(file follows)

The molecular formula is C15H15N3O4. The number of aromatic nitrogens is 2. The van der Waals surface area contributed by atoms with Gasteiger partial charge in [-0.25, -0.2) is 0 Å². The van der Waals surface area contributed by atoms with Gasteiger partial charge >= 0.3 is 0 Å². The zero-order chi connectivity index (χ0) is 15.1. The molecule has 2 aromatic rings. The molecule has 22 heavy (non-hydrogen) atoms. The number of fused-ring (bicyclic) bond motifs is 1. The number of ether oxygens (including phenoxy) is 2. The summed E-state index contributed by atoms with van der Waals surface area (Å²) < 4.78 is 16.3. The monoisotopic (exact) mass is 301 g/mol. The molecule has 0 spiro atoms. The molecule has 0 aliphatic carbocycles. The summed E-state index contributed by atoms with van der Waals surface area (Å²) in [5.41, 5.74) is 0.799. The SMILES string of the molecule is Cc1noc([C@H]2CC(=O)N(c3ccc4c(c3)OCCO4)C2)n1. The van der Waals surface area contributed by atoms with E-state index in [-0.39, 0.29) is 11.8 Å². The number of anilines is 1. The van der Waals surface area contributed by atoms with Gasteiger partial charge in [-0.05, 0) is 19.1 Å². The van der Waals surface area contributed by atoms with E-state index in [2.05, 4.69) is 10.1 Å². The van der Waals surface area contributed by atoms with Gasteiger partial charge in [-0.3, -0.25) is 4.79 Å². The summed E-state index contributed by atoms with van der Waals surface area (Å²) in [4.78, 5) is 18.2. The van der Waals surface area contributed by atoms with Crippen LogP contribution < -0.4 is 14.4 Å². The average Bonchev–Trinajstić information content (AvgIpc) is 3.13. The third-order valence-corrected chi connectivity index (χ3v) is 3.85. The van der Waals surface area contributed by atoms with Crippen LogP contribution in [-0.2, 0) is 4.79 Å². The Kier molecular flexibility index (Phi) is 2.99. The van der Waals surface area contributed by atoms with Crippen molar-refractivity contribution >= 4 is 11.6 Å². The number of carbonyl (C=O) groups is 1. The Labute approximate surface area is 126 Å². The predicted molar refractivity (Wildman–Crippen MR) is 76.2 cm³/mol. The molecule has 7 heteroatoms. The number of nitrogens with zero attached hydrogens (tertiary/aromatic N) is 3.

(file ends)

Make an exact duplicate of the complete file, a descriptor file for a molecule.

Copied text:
The molecular formula is C15H15N3O4. The number of aromatic nitrogens is 2. The van der Waals surface area contributed by atoms with Gasteiger partial charge in [-0.25, -0.2) is 0 Å². The van der Waals surface area contributed by atoms with Gasteiger partial charge >= 0.3 is 0 Å². The zero-order chi connectivity index (χ0) is 15.1. The molecule has 2 aromatic rings. The molecule has 22 heavy (non-hydrogen) atoms. The number of fused-ring (bicyclic) bond motifs is 1. The number of ether oxygens (including phenoxy) is 2. The summed E-state index contributed by atoms with van der Waals surface area (Å²) < 4.78 is 16.3. The monoisotopic (exact) mass is 301 g/mol. The molecule has 0 spiro atoms. The molecule has 0 aliphatic carbocycles. The summed E-state index contributed by atoms with van der Waals surface area (Å²) in [5.41, 5.74) is 0.799. The SMILES string of the molecule is Cc1noc([C@H]2CC(=O)N(c3ccc4c(c3)OCCO4)C2)n1. The van der Waals surface area contributed by atoms with E-state index in [-0.39, 0.29) is 11.8 Å². The number of anilines is 1. The van der Waals surface area contributed by atoms with Gasteiger partial charge in [-0.05, 0) is 19.1 Å². The van der Waals surface area contributed by atoms with E-state index in [2.05, 4.69) is 10.1 Å². The van der Waals surface area contributed by atoms with Gasteiger partial charge in [-0.3, -0.25) is 4.79 Å². The summed E-state index contributed by atoms with van der Waals surface area (Å²) in [4.78, 5) is 18.2. The van der Waals surface area contributed by atoms with Crippen LogP contribution < -0.4 is 14.4 Å². The average Bonchev–Trinajstić information content (AvgIpc) is 3.13. The third-order valence-corrected chi connectivity index (χ3v) is 3.85. The van der Waals surface area contributed by atoms with Crippen LogP contribution in [-0.2, 0) is 4.79 Å². The Kier molecular flexibility index (Phi) is 2.99. The van der Waals surface area contributed by atoms with Crippen molar-refractivity contribution >= 4 is 11.6 Å². The number of carbonyl (C=O) groups is 1. The Labute approximate surface area is 126 Å². The predicted molar refractivity (Wildman–Crippen MR) is 76.2 cm³/mol. The molecule has 7 heteroatoms. The number of nitrogens with zero attached hydrogens (tertiary/aromatic N) is 3.